Top five tips to recession-proof your marriage

March 2, 2009 4:21:51 PM PST
Tips on keeping the down economy from affecting your marriage.
  1. Expand your definition of "wealth" and "security" to include all of your riches - good health, hobbies, pets, friendships, and most importantly your spouse and family.

  2. Set up weekly budget meetings that include not only talking about finances, but also the best ways to handle anxiety, feelings and your marriage. Also schedule weekly meetings of a more romantic nature. In times of uncertainty - it helps to create as much predictability in you life as you can - scheduling the good (and the uncomfortable) does just that.

  3. Flexibility in the face of change is the best defense. Uncover the secret psychological expectations you have about what a "husband" or "wife" should be and consider expanding those concepts to meet new economic realities. Consider new problem solving techniques too.

  4. Be aware that stress and anxiety deplete emotional resources of every kind - everyone has a little less resilience right now, and everyone needs a little more support. That gap can be the start of misunderstandings that can mushroom into real conflicts. Don't jump to conclusions and focus more on your spouse and less on yourself.

  5. Focus on what you can do, avoid panic around what you can't do. Remember, fear is just a warning bell - worrying does not solve problems, it short circuits rational thinking. Be mindful and stay in the present. Help others - it's empowering.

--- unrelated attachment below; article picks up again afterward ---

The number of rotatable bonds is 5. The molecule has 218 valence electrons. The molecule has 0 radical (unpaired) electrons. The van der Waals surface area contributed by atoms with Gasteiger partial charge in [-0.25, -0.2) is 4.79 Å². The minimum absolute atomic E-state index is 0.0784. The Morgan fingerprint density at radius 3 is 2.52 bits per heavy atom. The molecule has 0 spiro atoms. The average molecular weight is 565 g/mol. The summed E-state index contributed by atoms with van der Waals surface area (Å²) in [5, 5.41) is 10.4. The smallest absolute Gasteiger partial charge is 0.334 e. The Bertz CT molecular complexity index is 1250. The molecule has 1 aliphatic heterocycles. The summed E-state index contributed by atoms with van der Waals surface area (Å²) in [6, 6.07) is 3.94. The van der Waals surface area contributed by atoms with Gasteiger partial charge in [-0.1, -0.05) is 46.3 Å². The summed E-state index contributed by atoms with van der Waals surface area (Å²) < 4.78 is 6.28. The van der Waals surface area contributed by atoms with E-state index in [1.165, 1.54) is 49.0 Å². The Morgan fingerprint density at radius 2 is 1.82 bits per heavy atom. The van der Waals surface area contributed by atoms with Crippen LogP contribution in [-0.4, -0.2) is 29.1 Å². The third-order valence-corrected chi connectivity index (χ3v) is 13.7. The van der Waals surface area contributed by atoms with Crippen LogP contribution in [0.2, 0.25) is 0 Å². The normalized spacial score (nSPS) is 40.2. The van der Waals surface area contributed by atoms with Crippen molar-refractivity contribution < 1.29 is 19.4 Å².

The most common guy/gal misunderstanding:
He withdraws and she nags. These two things together create a cycle of behavior - the more she nags the more he withdraws, the more he withdraws the more she nags. It can be fixed in a snap! Women should keep in mind that underneath withdraw is often fear - fear of disappointing YOU. Fear that you'll find him less attractive and worthy of your love.

Men should keep in mind that underneath nagging is a need for reassurance - reassurance that you're still in love with her and value her (that the withdrawal isn't personal).

By focusing on what your spouse needs instead of your own fears you get relief from your own worry, recognize your power and importance to that other person, and stamp out misunderstandings before they start.

About Kit Yarrow, Ph.D.
Dr. Kit Yarrow is an award-winning consumer research psychologist and a professor of both business and psychology at Golden Gate University. She's the author of Gen BuY: How Teens, Tweens and 20-Somethings are Revolutionizing Retail, which will be published by Jossey-Bass in August.